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18 September 2014
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Wars and Conflict - The Plantation of Ulster

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Ireland before the Plantation

The legal system

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Image of a page from Brehon law tract

A page from a Brehon law tract ©

Brehon law was based on private arbitration of disputes by a hereditary caste of professional judges, the Brehons. They simply judged the amount of fines due from those guilty, and left it to extended families, patrons or chiefs to enforce payment. Their judgements were based on customary law - preserved in old Irish law tracts of the seventh to the ninth centuries - on case law, and on proclamations of the local ruler. Chiefs employed official Brehons to try cases involving their own interests, appeals from a lower court, and fines for disobedience and tax evasion. By the 16th century, the lord's Brehon also tried public cases of murder and theft.

Although English law and ecclesiastical law came to influence the system, land inheritance was a very conservative area. This affected the status of women because only men inherited family land. A female could inherit furniture or cattle from her father, and receive settlements in goods, or a life-interest in landed estates, from her husband. Her status in law compared with an adult son still living in his father's house, under paternal authority. The adult son would become emancipated later as a landowner but women always remained under some male authority - father, brother, husband or adult son. Such a protector had a duty to sue for any compensation owed to the woman, to guarantee payment of any fines she incurred, and to arrange her marriage.

A woman without brothers could inherit a life-interest in her family's land but unless she married a close cousin - as many such heiresses did - she could not pass the estate on to her children. Therefore marriages were not arranged between Gaelic ruling families for the sake of transferring estates of land from one noble lineage to another, as regularly happened in England. The key consideration in war-torn Gaelic society was that marriages should seal important political and military alliances between the chieftains' dynasties.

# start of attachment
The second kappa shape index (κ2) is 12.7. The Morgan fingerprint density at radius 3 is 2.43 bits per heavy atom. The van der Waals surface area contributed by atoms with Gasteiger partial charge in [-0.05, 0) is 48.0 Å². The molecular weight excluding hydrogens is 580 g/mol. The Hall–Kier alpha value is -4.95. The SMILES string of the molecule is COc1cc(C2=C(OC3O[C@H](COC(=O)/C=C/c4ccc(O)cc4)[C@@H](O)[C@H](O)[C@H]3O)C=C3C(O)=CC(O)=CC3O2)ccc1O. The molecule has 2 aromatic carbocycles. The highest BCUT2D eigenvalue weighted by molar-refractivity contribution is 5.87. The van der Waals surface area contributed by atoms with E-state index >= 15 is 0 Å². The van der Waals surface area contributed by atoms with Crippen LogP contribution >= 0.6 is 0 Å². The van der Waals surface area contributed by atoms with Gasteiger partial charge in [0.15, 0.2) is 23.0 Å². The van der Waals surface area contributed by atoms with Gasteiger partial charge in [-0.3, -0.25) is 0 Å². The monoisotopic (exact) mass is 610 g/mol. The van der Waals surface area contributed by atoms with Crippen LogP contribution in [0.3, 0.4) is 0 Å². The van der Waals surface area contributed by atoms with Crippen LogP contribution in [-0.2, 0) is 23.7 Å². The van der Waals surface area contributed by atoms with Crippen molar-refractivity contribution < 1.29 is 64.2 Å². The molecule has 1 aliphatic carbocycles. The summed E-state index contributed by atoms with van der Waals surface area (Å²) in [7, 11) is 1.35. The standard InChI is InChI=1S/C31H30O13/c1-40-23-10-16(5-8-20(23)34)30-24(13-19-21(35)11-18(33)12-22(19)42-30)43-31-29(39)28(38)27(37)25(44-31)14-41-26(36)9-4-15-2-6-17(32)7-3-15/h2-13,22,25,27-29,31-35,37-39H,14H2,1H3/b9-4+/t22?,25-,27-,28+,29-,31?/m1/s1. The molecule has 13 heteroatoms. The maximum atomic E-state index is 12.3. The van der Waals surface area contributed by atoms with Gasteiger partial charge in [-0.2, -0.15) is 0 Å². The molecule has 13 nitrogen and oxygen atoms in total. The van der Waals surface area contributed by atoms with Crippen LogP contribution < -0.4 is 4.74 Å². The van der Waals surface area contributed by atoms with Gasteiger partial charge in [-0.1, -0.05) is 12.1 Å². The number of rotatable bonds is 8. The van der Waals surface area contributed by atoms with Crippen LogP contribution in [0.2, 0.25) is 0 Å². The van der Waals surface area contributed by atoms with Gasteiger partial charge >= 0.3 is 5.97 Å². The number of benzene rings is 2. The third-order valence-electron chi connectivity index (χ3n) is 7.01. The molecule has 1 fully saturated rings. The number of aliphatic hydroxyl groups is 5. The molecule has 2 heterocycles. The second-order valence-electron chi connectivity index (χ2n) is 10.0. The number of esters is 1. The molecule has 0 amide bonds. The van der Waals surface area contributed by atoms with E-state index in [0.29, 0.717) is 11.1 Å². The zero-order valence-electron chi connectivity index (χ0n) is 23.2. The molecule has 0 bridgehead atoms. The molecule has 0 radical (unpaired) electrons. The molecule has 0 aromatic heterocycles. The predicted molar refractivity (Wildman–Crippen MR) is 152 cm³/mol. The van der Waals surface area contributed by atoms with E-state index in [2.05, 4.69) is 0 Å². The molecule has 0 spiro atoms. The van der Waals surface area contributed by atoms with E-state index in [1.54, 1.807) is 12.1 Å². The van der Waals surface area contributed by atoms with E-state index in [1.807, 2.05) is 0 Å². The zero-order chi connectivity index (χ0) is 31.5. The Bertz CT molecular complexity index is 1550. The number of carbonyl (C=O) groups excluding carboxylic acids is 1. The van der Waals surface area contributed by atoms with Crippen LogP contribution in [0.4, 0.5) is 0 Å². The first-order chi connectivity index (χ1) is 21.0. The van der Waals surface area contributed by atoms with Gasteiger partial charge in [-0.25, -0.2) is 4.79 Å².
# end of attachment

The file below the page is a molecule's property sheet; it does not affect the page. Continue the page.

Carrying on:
Image of women at a Gaelic hedge-school

Women at a Gaelic hedge-school ©

Another distinctive feature of Gaelic custom was that most illegitimate children had a right to share in their father's inheritance. Many daughters of minor chieftains were given by their families as concubines to paramount chiefs, and their sons became recognised nobles. The payment of a 'bride-price' to the concubine or her family, and the consent of her kinsmen, conferred respectability on the arrangement. Even married women were sometimes known to 'name' one or more of their children as illegitimate offspring of the local chief - once their own husband had died or they themselves were on their deathbed. If the claim was acknowledged, nobility and a right to some share in the chief's inheritance was immediately conferred on the child.

The clash between church law and these archaic secular marriage laws meant divorce at will was common among the upper classes. The only requirement was the return of the wife's marriage goods. Should the rejected wife choose to contest her dismissal in the church courts (Protestant or Catholic), the husband could usually justify himself in the church's eyes on the frequently-occurring grounds of over-close kinship, or a previous contract of marriage to a woman still living.

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Image of Prof. Fergus Kelly Brehon law was inward-looking and not influenced by outside legal systems.
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Prof. Fergus Kelly, School of Celtic Studies, Dublin Institute for Advanced Studies
Image of Professor Donnchadh Ó Corráin English colonists criticised Brehon law because it did not support capital punishment.
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Professor Donnchadh Ó Corráin, Lecturer in Medieval Irish History, University College Cork
Image of Dr. Katharine Simms Irish women enjoyed considerable social freedom under Brehon law.
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Dr. Katharine Simms, Lecturer in Medieval History, Trinity College Dublin
Image of Prof. Fergus Kelly Legal students were required to work long hours in cold conditions.
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Prof. Fergus Kelly, School of Celtic Studies, Dublin Institute for Advanced Studies
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